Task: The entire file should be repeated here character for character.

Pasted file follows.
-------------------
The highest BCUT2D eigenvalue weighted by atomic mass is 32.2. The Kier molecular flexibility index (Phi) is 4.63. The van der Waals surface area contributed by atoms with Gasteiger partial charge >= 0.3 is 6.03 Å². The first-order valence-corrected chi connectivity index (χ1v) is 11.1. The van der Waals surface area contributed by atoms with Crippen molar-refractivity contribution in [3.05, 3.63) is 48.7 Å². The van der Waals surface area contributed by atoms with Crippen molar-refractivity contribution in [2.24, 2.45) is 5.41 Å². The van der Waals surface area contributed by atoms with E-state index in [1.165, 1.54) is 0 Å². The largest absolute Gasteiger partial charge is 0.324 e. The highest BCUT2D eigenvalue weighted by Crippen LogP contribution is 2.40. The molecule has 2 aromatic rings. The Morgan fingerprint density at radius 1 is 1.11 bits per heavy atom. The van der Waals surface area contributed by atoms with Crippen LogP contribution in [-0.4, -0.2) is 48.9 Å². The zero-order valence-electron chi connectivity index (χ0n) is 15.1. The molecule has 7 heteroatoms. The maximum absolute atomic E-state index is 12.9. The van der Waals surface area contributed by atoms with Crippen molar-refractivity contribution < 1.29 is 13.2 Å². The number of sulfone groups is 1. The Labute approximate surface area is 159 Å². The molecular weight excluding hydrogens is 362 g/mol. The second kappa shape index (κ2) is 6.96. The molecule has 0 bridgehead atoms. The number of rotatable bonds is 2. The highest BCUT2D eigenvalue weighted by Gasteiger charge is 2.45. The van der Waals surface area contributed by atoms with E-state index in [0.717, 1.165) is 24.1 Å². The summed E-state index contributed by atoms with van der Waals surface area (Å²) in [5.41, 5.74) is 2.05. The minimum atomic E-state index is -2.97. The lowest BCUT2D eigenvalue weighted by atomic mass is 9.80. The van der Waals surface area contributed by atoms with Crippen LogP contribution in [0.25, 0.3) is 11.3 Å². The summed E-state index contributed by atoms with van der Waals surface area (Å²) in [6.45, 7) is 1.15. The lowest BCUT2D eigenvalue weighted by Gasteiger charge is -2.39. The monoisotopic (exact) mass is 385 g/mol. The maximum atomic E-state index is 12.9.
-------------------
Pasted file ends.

The highest BCUT2D eigenvalue weighted by atomic mass is 32.2. The Kier molecular flexibility index (Phi) is 4.63. The van der Waals surface area contributed by atoms with Gasteiger partial charge >= 0.3 is 6.03 Å². The first-order valence-corrected chi connectivity index (χ1v) is 11.1. The van der Waals surface area contributed by atoms with Crippen molar-refractivity contribution in [3.05, 3.63) is 48.7 Å². The van der Waals surface area contributed by atoms with Crippen molar-refractivity contribution in [2.24, 2.45) is 5.41 Å². The van der Waals surface area contributed by atoms with E-state index in [1.165, 1.54) is 0 Å². The largest absolute Gasteiger partial charge is 0.324 e. The highest BCUT2D eigenvalue weighted by Crippen LogP contribution is 2.40. The molecule has 2 aromatic rings. The Morgan fingerprint density at radius 1 is 1.11 bits per heavy atom. The van der Waals surface area contributed by atoms with Crippen LogP contribution in [-0.4, -0.2) is 48.9 Å². The zero-order valence-electron chi connectivity index (χ0n) is 15.1. The molecule has 7 heteroatoms. The maximum absolute atomic E-state index is 12.9. The van der Waals surface area contributed by atoms with Crippen molar-refractivity contribution < 1.29 is 13.2 Å². The number of sulfone groups is 1. The Labute approximate surface area is 159 Å². The molecular weight excluding hydrogens is 362 g/mol. The second kappa shape index (κ2) is 6.96. The molecule has 0 bridgehead atoms. The number of rotatable bonds is 2. The highest BCUT2D eigenvalue weighted by Gasteiger charge is 2.45. The van der Waals surface area contributed by atoms with E-state index in [0.717, 1.165) is 24.1 Å². The summed E-state index contributed by atoms with van der Waals surface area (Å²) in [5.41, 5.74) is 2.05. The minimum atomic E-state index is -2.97. The lowest BCUT2D eigenvalue weighted by atomic mass is 9.80. The van der Waals surface area contributed by atoms with Crippen LogP contribution in [0.25, 0.3) is 11.3 Å². The summed E-state index contributed by atoms with van der Waals surface area (Å²) in [6.45, 7) is 1.15. The lowest BCUT2D eigenvalue weighted by Gasteiger charge is -2.39. The monoisotopic (exact) mass is 385 g/mol. The maximum atomic E-state index is 12.9.